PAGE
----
The loss of a companion animal can be distressing for children and may well affect a child’s ability to focus and concentrate in the classroom. Together with Fostering Compassion, SCAS has produced a free downloadable publication that provides guidance for teachers on supporting a child suffering this type of grief: Creating Compassionate Classrooms, Children and pet loss: Guidance for teachers.
‘Attachment theory’ explains continuing bonds as continued attachment with your loved one, despite their physical death, through an emotional, spiritual, or cognitive attachment. Continuing bonds with the deceased are maintained through memories, possessions, the desire to carry on a legacy, or to complete the tasks in memory of the deceased loved one.
Here are some ideas that may resonate with you, including a pawprint, jewellery, portraits, toys as keepsakes, urns, burial ceremonies, tattoos, or causes dedicated to their namesake. Many also find comfort in ‘The Rainbow Bridge’ which is a concept derived from a beautiful poem whose authorship for many years has remained unknown.
Just this side of heaven is a place called Rainbow Bridge. When an animal dies that has been especially close to someone here, your pet goes to Rainbow Bridge. There are meadows and hills for all of our special friends…(read the full poem here)
Following the death of my cat Sophie, I wrote about my own experience of anticipatory grief and memorialisation. This essay relates my lived experience with research I had undertaken on companion animal memorial tattoos.
Talking about Sophie and sharing my experience was cathartic. However, my grief following the sudden death of Yoder (2005-2021) was completely different and one I did not want to write about or talk with anyone who was not close to me.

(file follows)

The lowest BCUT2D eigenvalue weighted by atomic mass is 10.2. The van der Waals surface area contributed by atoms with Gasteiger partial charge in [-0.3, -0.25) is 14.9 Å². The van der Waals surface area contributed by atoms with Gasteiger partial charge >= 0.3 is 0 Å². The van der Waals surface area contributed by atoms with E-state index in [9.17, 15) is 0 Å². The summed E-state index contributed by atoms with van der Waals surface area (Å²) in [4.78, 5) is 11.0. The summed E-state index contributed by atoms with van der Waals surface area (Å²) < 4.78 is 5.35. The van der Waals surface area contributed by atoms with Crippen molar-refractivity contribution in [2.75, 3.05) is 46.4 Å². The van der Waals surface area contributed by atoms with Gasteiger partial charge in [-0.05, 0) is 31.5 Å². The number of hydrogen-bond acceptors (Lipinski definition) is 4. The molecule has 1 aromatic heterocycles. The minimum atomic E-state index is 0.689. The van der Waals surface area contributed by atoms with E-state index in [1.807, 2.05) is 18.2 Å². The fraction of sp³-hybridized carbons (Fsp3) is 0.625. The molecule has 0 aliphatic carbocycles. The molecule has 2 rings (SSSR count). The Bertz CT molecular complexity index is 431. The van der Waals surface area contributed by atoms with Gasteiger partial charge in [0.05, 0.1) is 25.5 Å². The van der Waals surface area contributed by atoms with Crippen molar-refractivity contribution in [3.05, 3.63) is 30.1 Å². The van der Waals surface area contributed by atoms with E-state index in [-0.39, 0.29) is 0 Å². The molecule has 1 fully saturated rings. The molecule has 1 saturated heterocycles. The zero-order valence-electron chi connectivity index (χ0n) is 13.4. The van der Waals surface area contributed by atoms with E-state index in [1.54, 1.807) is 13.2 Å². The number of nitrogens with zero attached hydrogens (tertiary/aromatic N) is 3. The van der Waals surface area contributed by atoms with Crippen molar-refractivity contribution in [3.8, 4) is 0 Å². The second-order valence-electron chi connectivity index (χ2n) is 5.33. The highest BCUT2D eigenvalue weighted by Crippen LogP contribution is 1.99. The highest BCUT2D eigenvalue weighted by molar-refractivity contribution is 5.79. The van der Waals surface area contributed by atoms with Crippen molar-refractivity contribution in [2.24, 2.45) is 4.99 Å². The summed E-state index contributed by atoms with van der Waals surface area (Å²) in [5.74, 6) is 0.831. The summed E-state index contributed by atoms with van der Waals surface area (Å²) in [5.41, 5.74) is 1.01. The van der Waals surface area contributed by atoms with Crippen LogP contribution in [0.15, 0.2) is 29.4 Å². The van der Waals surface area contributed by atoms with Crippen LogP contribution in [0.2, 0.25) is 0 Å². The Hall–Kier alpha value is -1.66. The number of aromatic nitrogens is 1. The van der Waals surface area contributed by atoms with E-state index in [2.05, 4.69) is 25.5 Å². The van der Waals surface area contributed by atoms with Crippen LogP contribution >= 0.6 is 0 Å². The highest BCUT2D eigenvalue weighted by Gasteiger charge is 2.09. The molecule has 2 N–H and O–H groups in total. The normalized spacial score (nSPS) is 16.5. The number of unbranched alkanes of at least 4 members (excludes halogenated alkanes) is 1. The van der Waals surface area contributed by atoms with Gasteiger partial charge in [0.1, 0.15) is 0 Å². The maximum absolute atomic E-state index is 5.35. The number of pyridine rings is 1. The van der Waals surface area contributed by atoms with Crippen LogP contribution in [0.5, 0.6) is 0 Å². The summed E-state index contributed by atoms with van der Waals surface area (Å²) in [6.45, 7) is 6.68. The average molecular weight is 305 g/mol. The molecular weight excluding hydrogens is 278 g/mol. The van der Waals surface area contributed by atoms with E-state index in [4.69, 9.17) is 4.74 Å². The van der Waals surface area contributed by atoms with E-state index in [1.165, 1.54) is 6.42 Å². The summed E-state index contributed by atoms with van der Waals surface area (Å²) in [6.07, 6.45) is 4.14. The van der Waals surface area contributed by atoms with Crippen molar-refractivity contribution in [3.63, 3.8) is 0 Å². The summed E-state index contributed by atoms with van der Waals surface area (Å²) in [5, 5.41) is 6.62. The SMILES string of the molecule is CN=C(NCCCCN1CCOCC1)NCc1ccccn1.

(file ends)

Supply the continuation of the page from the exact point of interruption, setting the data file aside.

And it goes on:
Whatever you feel, remember there is no ‘correct’ way to ‘feel’ or respond to a loss.
Resources and Support for Coping with Pet Loss
There are many leaflets and books available about pet loss from SCAS and other sources.
Pet Bereavement Support:
In 1994 SCAS launched the Pet Loss Support Service (later renamed the Pet Bereavement Support Service, PBSS) following seminal research conducted by Dr Mary Stewart, a “mother” figure in human-animal interactions. Mary is a veterinary graduate of Cornell University and came to Scotland to join the Veterinary Faculty of Glasgow University in 1952. Mary was a founder member of SCAS and served on our board for many years. She was a lecturer at the University of Glasgow Veterinary School. In 2022 Dr Mary Stewart was awarded the RCVS Queen’s Medal, the highest honour that the RCVS can bestow upon an individual veterinary surgeon, in recognition of a highly distinguished career with sustained and outstanding achievements throughout.
Between 1998 and 2013 the PBSS was jointly run by SCAS and Blue Cross. Since 1st January 2013, the PBSS is solely run by Blue Cross.
An oft overlooked aspect of grief is the loss felt by our companion animals. However, our pets do mourn the loss of their owners as well as that of other animals they have bonded with.
Signs to look out for in the surviving animal are social withdrawal, failing to eat and sleep, increased or reduced grooming habits, and exhibiting species-specific evidence of emotional distress. Here are some tips on how to comfort and help your companion adjust.
Greyfriars Bobby touched the hearts of Edinburgh locals when he refused to leave his master’s grave, even in the worst weather conditions. The statue depicted above was sculpted by William Brody in 1873, the year after Bobby’s death.
SCAS is the UK’s leading human-companion animal bond organisation through funding research, providing education, raising awareness, encouraging best practice, and influencing the development of policies and practices that support the human-companion animal bond. For more details check out our website at www.scas.org.uk